SURELY IT shouldn’t be this hard? I am trying to balance on one leg and hinge down to touch the floor. No, not on a tightrope, not on a narrow gymnastics beam — on a perfectly level, solid floor. I am wobbling all over the place and fearful I will fall flat on my face. I really can’t do it. (I am Queen of Negative Thinking — “can’t” is probably my favourite word.)
“Engage your core,” my brand new personal trainer Ismael instructs. But clearly he’s used to having a core that is happy to be engaged; mine is shrugging and saying, “Who — me?”
Over the last six months, I have managed to lose just over a stone. That’s for those of you watching in black and white. Younger readers might prefer to know that I’ve lost 6.8 kilos. Or, to make it more tangible, it’s as if I’d been schlepping round four supermarket bags of potatoes (plus a couple of hefty spuds for baking) the whole time and have finally put them down, wondering why on earth I didn’t do that before. Given that I have zero willpower and a lifelong addiction to sugar, I am actually astonished that I have managed it.
Still another half a stone to go. But there’s another problem — this new, less chubski (not a real Yiddish word, but it should be, it should be!) me is very floppy. I’m a muscle-free zone. So that is how I find myself at a gym (remembering now why I have shunned gyms for so many years — noisy, dirty, sweaty, full of annoying slim, fit people), with Ismael at my side telling me what to do.
He brings me a long metal bar to lift: first, holding it with thumbs touching in the centre, up to my chin, elbows out wide. Then I have to change my grip and do a clean lift, elbows locked, above my head. My shoulders are burning and I’m exhausted after only three lifts. I keep telling him it’s way too heavy.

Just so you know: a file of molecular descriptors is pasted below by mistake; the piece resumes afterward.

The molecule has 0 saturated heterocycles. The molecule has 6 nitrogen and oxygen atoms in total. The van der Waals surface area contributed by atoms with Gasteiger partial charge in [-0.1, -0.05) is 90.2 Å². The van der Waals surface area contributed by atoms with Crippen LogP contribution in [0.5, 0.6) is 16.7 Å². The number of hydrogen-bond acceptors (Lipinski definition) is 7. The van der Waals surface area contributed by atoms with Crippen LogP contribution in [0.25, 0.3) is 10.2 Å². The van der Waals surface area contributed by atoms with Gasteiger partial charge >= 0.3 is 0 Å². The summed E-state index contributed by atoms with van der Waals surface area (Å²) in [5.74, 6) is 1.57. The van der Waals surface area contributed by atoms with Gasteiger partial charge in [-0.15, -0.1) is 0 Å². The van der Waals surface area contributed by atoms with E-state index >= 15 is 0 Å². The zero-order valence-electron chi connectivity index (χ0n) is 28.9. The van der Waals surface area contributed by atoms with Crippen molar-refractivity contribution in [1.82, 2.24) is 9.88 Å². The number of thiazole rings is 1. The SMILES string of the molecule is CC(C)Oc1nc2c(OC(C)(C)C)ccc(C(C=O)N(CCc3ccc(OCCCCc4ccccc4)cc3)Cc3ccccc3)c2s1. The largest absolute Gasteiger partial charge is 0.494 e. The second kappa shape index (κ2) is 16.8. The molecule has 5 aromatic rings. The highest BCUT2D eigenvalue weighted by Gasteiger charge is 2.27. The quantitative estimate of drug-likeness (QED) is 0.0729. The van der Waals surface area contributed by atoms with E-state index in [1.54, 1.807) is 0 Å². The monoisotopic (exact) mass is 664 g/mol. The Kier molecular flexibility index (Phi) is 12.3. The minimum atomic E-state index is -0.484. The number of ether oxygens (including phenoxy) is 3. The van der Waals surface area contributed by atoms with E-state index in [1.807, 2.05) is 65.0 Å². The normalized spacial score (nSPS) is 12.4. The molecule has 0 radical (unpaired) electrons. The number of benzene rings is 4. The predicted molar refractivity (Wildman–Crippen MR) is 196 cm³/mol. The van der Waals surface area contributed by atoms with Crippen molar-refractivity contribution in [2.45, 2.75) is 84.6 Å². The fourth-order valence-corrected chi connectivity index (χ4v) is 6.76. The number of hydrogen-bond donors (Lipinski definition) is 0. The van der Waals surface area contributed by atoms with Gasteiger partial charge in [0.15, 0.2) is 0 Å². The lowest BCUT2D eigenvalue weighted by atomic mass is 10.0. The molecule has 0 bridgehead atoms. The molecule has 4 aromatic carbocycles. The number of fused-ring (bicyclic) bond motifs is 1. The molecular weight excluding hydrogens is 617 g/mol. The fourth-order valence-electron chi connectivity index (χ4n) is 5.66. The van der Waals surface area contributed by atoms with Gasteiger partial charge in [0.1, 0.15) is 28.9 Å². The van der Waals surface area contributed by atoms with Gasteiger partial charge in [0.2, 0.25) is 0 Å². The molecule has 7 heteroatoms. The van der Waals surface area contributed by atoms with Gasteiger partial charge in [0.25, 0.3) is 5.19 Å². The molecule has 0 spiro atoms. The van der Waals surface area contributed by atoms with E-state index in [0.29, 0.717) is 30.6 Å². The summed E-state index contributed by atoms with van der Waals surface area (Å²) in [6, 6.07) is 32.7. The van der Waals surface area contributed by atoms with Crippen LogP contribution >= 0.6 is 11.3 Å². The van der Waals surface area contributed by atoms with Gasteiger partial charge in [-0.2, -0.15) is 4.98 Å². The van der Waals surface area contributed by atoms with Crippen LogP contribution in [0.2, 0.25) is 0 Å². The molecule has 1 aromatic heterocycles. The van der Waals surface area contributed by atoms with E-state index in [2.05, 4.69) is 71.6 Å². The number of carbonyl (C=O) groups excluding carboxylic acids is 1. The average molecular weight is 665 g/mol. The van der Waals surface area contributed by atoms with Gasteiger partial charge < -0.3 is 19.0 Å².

“It’s only about four or five kilograms,” he insists.
“Are you sure?”
“Well, maybe seven at the most.” “What are these funny screw bits at each end?”
“That’s how you secure the weights.”
Weights? Yes, I am struggling to lift a completely empty barbell. Out of the corner of my eye, I spy a man hefting a loaded barbell up from a squatting position. He is lifting 40kg. On the other side, there’s a middle-aged frummer on a running machine, his tsitsis flying out merrily at the sides. Everyone is fitter than I am.
At my initial assessment, Ismael asked me if there was anything particular I’d like to try, and I men- Zelda gets physical
“I think I have quite a lot of aggression — and at the moment my only outlet is shouting at my teenage son.”
By Week Two, I am the proud owner of a very snazzy pair of red and black boxing gloves and coordinating liners (to provide extra cushioning). Ismael holds up protective pads and urges me to hit hard and fast.
“Think of someone you want to punch!”
Really, the list is so long, it’s hard to narrow it down; I have to line them all up in my head so that they can wait their turn…
“I like this face!” he says, as I mentally cycle through ex-boyfriends and ex-bosses, jabbing at him. And I haven’t even got started on politicians.
He teaches me the basics and we do short bouts to his instructions with brief breaks in between for me to get my breath back.
“OK — now it’s left, right, left, hook, hook, duck. Go!’
With a hook, you twist your upper body from the waist so you have a fair degree of momentum behind the punch, but then I have to duck as he swipes. We repeat this cycle, going as fast and hard as possible until —inevitably — I get carried away with the punching bit and forget to duck. Ismael whacks me in the face. Luckily, he is wearing only the pads, rather than gloves, otherwise by now the ref would be holding his arm aloft and declaring me out for the count.
Am I going back next week, despite my bruised chin? Yes, indeedio. It is exhausting but also exhilarating, and there’s still no shortage of people I want to punch…